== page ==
“I couldn’t say. I barely know them.” She pauses for a moment before adding in her best pageant voice, “They are all terrific and talented girls.”
The porcelain-skinned beauty, Kirstin Roberts, whom I met three days prior in Mission Hills, looks like a ball of nerves on stage. She was so polished during our conversation that her answers seemed scripted. Roberts is the youngest of seven children. She comes from a pageant family. She grew up in a home whose closets were stuffed with formal gowns. Her older sisters competed in the pageant circuit. One of them was crowned Miss Oregon. Roberts feels a tremendous amount of pressure to win the crown. That pressure is palpable as she moves around onstage.
Mallory Murphy is the only one who appears totally herself on stage. She talks and laughs with the other girls. She exudes confidence. I met Murphy five days prior in Solana Beach. She was sitting at an oblong table in a dimly lit Starbucks. I walked past her several times, scanning the room for the blonde whose photo I saw on the Miss San Diego website. Magracia and Roberts showed up to our interviews perfectly coifed, their hair curled, makeup expertly applied, each one in high heels with teeth so white they glowed. Murphy is different. On the night of our meeting, Murphy’s blond hair is frizzy and damp. It is thrown into a sloppy low pony tail. She wears sweats paired with boots. Her oversized sweater is pilling.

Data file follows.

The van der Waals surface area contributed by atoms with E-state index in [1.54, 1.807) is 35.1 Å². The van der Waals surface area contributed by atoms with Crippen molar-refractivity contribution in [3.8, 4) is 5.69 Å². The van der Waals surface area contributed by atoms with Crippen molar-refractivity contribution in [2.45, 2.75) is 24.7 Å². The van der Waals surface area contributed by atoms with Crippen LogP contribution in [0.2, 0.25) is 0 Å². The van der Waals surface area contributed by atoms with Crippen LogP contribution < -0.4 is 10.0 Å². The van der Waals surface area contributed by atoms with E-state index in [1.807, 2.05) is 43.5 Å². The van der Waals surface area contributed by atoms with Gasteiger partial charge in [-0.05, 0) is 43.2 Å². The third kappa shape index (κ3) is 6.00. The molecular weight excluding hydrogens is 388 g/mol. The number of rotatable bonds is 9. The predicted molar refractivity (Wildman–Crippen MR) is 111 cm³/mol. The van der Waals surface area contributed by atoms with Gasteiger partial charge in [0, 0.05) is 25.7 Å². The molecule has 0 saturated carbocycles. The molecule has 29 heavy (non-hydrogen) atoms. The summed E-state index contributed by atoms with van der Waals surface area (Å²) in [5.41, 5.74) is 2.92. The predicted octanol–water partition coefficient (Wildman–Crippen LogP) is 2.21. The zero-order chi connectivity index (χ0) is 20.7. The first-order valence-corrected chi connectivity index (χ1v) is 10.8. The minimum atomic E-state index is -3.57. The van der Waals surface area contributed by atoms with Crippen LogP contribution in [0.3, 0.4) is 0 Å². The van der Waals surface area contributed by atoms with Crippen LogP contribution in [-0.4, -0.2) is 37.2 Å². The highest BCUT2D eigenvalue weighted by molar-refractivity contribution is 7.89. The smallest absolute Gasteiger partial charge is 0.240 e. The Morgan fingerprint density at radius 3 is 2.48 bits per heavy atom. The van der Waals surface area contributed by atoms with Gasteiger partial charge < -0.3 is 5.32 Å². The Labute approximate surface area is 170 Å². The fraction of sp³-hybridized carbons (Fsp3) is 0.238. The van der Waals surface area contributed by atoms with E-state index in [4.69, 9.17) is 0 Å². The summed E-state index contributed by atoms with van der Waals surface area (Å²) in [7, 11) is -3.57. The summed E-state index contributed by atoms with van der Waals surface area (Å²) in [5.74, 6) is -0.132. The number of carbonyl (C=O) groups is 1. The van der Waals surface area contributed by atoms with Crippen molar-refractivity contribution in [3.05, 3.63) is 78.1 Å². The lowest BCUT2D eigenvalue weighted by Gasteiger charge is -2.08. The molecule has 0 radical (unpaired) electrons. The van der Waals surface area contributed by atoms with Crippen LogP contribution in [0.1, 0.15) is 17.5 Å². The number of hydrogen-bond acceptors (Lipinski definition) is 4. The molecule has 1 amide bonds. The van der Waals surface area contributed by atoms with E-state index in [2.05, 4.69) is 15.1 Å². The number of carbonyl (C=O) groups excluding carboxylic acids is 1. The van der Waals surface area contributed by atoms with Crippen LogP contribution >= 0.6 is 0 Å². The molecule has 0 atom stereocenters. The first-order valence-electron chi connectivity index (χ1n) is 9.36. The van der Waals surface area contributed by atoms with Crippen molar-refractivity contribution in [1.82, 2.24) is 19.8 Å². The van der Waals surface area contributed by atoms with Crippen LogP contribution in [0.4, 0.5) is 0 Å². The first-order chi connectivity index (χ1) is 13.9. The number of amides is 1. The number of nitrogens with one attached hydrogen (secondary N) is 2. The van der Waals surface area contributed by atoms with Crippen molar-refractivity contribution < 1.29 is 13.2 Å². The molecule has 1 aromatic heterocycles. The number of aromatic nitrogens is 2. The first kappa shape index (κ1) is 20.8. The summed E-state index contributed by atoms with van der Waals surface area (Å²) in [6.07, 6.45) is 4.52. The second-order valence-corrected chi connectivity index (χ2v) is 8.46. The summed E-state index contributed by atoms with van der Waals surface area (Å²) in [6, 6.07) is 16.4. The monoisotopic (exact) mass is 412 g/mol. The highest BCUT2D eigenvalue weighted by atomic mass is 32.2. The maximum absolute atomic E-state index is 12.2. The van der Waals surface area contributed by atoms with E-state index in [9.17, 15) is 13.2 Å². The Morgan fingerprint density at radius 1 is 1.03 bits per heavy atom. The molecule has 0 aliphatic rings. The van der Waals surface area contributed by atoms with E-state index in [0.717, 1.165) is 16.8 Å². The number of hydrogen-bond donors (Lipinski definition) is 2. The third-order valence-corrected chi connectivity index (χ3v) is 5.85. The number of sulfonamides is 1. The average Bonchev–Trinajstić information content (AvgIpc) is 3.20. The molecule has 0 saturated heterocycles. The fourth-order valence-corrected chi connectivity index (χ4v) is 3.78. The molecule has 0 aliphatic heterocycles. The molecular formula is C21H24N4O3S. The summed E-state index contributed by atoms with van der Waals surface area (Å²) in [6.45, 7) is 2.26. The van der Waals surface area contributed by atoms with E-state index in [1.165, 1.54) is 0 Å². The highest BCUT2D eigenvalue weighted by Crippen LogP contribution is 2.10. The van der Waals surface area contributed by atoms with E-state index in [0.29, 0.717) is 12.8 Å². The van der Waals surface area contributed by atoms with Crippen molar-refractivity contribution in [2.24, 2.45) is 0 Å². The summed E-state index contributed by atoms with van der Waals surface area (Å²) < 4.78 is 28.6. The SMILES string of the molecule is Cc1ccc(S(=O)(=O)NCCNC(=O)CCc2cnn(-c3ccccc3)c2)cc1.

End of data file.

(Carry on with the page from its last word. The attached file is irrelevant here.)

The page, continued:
While Magracia and Roberts tend to pause before answering my questions in order to formulate answers, Murphy dives right in, often oversharing. Within 15 minutes I have learned that her boyfriend frowns upon the Eiffel Tower tattoo she got to commemorate the four and a half months she spent studying in Paris. She explains that to guys it symbolizes something unsavory. “Don’t Google it!” she tells me with a laugh. I also know that she is hoping the conservative judges don’t ask her opinion on Planned Parenthood because she is a passionate supporter of their programs. She used their services after she was drugged and date-raped in college. I also learn that she is existing on a strict daily diet of one slice of toast, one cup of black coffee, a single grapefruit, a hard-boiled egg, and a scoop of vanilla ice cream during the last five days leading up to the pageant in order to maintain her svelte figure.
“I have a four-pack,” she says, lifting up her shirt to reveal her toned tummy. “I tried for a six-pack but that bottom part of your stomach is so hard to tone.”
When I asked Magracia and Roberts if they thought they were going to win the Miss San Diego pageant, both played it safe. Roberts responded, “I’d like to win but everyone is so talented, smart, and beautiful.”
Murphy didn’t hold back.
“Yes, I think I will win. Whenever I put my mind to something it always happens. I am going to put everything I can, all my heart into this. Whatever happens, happens. But I am going to win.”
Mallory Murphy answers a question asked by Diamond Alexander.
Back onstage at the dress rehearsal, Murphy is the first to perform her talent. Days ago she told me that she is most concerned over this portion of the competition.
Taking on a serious tone, she says, “I am not a performer, I am an athlete. I am doing a jump-rope routine to Taylor Swift’ ‘Shake It Off.’ I am wearing Tiffany blue because I am supposed to be Taylor Swift and that is her favorite color. Miss Hawaii won her crown doing a jump routine.”